On the eve of the monetary policy decision, Brazilian President Luiz Inácio Lula da Silva intensified criticism of the country’s central bank, calling it “irresponsible” for keeping borrowing costs to a maximum of six years. The decision is projected to cause no change in the benchmark Selic index.
Lula da Silva said this Tuesday that he will continue “stoking” to the Central Bank until the reference interest rate drops, today at 13.75%, a percentage that he considered “absurd” with the current economic scenario.
“What I find truly absurd is that interest rates are at 13.75%”, Lula said Tuesday in an interview with a local website. That level “does not have logic” because inflation is not caused by excess demand, he said. “I will continue talking about this and fighting to lower interest rates so that the economy recovers investments.
The progressive leader’s statements come the day the Central Bank’s Monetary Policy Committee began a new meeting to decide whether to maintain or modify the rates within a context of strong economic slowdown, which will be known this Wednesday.
The president pointed out that there are no reasons to keep them at 13.75% “at a time when there is no demand crisis”, neither “excess of demand”.
To these criticisms was added this Tuesday the Minister of Finance, Fernando Haddad, who in a symposium in Rio de Janeiro complained that the types are “exaggeratedly high”.
Lula’s government, in power since January 1, has complained on several occasions that the maintenance of rates at 13.75% is negatively affecting growth in Brazil, which will be less than 1% this year. according to the financial market.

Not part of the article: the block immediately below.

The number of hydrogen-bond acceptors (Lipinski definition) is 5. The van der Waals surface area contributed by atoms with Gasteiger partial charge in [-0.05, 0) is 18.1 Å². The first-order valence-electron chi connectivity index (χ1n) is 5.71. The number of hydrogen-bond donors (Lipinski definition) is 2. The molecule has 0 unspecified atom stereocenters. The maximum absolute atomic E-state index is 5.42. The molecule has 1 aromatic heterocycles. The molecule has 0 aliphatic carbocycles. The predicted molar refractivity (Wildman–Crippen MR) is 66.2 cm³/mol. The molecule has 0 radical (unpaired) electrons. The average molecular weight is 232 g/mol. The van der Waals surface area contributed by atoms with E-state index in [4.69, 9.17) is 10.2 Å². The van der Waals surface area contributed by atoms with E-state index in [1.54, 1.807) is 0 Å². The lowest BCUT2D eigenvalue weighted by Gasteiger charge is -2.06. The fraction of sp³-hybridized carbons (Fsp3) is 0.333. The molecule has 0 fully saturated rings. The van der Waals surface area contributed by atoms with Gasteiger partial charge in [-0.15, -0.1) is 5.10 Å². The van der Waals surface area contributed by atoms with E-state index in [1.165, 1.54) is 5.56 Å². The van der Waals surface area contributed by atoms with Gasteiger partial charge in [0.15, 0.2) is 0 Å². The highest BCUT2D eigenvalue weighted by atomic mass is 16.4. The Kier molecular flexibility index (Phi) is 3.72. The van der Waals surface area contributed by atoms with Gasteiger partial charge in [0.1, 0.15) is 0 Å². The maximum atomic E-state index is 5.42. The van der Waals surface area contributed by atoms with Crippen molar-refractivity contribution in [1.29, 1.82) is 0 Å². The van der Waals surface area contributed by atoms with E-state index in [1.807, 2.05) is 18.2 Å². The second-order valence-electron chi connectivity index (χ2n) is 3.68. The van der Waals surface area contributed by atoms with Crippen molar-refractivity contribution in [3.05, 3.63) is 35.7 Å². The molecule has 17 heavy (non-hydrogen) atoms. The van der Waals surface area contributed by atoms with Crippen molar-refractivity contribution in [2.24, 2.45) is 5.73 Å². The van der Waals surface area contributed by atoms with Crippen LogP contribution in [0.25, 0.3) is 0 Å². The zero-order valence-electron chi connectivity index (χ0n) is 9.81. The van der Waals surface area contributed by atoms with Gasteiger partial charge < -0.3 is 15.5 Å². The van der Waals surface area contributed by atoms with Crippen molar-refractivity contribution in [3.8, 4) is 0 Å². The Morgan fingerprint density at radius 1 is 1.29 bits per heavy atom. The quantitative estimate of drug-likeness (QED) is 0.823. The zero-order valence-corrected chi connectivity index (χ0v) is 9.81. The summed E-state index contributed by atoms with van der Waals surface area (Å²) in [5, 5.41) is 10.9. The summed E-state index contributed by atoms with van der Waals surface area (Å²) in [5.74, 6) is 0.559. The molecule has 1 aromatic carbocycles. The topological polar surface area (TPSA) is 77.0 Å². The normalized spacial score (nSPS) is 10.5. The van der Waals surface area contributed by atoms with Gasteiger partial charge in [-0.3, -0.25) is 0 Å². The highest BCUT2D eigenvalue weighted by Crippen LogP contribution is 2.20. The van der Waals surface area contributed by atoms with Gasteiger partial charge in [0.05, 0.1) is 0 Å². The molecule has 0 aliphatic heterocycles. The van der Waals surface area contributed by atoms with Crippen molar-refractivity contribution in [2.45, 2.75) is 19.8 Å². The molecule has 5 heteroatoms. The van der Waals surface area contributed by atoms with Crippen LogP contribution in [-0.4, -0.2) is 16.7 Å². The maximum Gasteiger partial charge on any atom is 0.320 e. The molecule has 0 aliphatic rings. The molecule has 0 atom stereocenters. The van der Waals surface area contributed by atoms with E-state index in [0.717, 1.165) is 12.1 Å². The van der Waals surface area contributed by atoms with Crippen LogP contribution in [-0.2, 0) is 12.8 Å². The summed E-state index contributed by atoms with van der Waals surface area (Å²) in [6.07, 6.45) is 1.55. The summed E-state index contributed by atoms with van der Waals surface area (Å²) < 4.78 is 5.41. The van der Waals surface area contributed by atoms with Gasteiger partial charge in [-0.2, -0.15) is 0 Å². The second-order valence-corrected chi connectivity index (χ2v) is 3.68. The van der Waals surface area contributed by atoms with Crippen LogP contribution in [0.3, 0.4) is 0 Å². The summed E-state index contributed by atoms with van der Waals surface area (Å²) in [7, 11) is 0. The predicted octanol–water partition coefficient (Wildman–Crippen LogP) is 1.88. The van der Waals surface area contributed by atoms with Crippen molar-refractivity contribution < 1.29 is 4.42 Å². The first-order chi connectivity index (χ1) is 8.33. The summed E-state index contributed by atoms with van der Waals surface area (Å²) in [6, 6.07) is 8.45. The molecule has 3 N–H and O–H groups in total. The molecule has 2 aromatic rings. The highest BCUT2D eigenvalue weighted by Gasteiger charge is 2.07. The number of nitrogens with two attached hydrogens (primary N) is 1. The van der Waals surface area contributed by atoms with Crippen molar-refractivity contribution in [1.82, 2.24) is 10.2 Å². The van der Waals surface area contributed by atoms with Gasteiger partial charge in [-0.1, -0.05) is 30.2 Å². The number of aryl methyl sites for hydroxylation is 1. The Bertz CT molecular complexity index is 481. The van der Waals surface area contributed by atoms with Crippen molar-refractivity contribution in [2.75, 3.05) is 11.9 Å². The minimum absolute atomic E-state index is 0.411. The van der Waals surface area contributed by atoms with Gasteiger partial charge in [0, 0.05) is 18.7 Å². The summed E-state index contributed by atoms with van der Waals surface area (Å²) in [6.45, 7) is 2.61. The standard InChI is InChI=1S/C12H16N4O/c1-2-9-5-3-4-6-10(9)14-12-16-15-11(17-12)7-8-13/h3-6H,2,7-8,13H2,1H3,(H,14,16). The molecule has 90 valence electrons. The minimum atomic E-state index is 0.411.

The head of state has promised, however, that under his mandate “Brazil will grow again” in a robust way, despite the forecasts of international organizations, which also foresee an expansion of around 1% for this 2023.
The Central Bank, for its part, has resisted loosening the cost of money due to high inflation, currently at 5.60% year-on-year, although with a downward trend, and uncertainty surrounding the fiscal policy of the Lula government. .
Sectors of the left have accused the president of the Central Bank, Roberto Campos Neto, of serving the interests of former president Jair Bolsonaro.
The monetary policy authorities led by Roberto Campos Neto are expected to keep rates unchanged at 13.75% for the fifth time in a row on Wednesday. That stance has irritated Lula, who has publicly attacked the central bank since he took office in January, claiming that the institution jeopardizes the economic recovery he promised during his campaign. The gross domestic product (GDP) contracted at the end of last year and analysts forecast an expansion of less than 1% in 2023.
Meanwhile, annual inflation slowed less than expected in February, and most analysts expect consumer prices to rise beyond target through 2025.
In his statements, Lula reiterated his criticism of the autonomy of the central bank. “He needs to control inflation but also take care of jobs, things that do not matter to him”, said Lula in reference to Campos Neto. The president acknowledged that the current law puts the power to remove the head of the central bank in the hands of the Senate.
Lula also said that the government will present its proposal for new public spending rules after he returns from his trip to China this month. The new fiscal framework has been touted by Finance Minister Fernando Haddad as a plan to calm investor concerns about Brazil’s budget and help the central bank cut interest rates.
Key members of Lula’s Workers’ Party have also criticized the central bank in recent weeks, some of them demanding Campos Neto’s resignation. The central bank president has reiterated that he intends to remain in office until his term ends in December 2024.
With information from Reuters and Bloomberg
Ricardo is a renowned author and journalist, known for his exceptional writing on top-news stories. He currently works as a writer at the 247 News Agency, where he is known for his ability to deliver breaking news and insightful analysis on the most pressing issues of the day.